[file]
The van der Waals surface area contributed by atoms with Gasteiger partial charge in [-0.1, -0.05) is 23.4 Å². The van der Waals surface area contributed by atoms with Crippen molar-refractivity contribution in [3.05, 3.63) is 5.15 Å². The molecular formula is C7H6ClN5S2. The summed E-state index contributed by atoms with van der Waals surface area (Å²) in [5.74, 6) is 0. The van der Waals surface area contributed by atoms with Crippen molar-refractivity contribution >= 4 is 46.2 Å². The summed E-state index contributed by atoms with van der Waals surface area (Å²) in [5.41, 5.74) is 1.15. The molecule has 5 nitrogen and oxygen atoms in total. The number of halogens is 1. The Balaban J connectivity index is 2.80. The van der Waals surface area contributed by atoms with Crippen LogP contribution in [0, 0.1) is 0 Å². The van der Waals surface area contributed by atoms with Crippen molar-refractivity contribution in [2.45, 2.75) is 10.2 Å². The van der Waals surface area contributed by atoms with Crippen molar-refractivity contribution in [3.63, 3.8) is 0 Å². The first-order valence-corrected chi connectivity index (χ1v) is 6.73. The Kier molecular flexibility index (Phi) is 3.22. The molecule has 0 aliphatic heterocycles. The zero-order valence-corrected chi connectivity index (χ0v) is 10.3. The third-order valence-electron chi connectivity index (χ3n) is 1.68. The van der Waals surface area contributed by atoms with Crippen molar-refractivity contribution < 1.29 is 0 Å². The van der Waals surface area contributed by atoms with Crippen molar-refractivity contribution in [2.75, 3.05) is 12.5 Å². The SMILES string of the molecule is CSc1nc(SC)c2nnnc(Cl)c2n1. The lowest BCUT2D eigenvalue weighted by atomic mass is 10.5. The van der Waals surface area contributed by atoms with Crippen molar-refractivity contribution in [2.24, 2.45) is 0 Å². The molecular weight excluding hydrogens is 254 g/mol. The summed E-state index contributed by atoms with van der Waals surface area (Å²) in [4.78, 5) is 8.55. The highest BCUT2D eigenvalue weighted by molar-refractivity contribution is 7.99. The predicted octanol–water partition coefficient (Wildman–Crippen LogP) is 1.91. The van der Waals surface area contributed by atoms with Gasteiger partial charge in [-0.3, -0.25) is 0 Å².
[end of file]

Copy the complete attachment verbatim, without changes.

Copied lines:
The van der Waals surface area contributed by atoms with Gasteiger partial charge in [-0.1, -0.05) is 23.4 Å². The van der Waals surface area contributed by atoms with Crippen molar-refractivity contribution in [3.05, 3.63) is 5.15 Å². The molecular formula is C7H6ClN5S2. The summed E-state index contributed by atoms with van der Waals surface area (Å²) in [5.74, 6) is 0. The van der Waals surface area contributed by atoms with Crippen molar-refractivity contribution >= 4 is 46.2 Å². The summed E-state index contributed by atoms with van der Waals surface area (Å²) in [5.41, 5.74) is 1.15. The molecule has 5 nitrogen and oxygen atoms in total. The number of halogens is 1. The Balaban J connectivity index is 2.80. The van der Waals surface area contributed by atoms with Crippen LogP contribution in [0, 0.1) is 0 Å². The van der Waals surface area contributed by atoms with Crippen molar-refractivity contribution in [2.45, 2.75) is 10.2 Å². The van der Waals surface area contributed by atoms with Crippen molar-refractivity contribution in [3.63, 3.8) is 0 Å². The first-order valence-corrected chi connectivity index (χ1v) is 6.73. The Kier molecular flexibility index (Phi) is 3.22. The molecule has 0 aliphatic heterocycles. The zero-order valence-corrected chi connectivity index (χ0v) is 10.3. The third-order valence-electron chi connectivity index (χ3n) is 1.68. The van der Waals surface area contributed by atoms with Crippen molar-refractivity contribution < 1.29 is 0 Å². The van der Waals surface area contributed by atoms with Crippen molar-refractivity contribution in [2.75, 3.05) is 12.5 Å². The SMILES string of the molecule is CSc1nc(SC)c2nnnc(Cl)c2n1. The lowest BCUT2D eigenvalue weighted by atomic mass is 10.5. The van der Waals surface area contributed by atoms with Crippen molar-refractivity contribution in [2.24, 2.45) is 0 Å². The molecular weight excluding hydrogens is 254 g/mol. The summed E-state index contributed by atoms with van der Waals surface area (Å²) in [4.78, 5) is 8.55. The highest BCUT2D eigenvalue weighted by molar-refractivity contribution is 7.99. The predicted octanol–water partition coefficient (Wildman–Crippen LogP) is 1.91. The van der Waals surface area contributed by atoms with Gasteiger partial charge in [-0.3, -0.25) is 0 Å².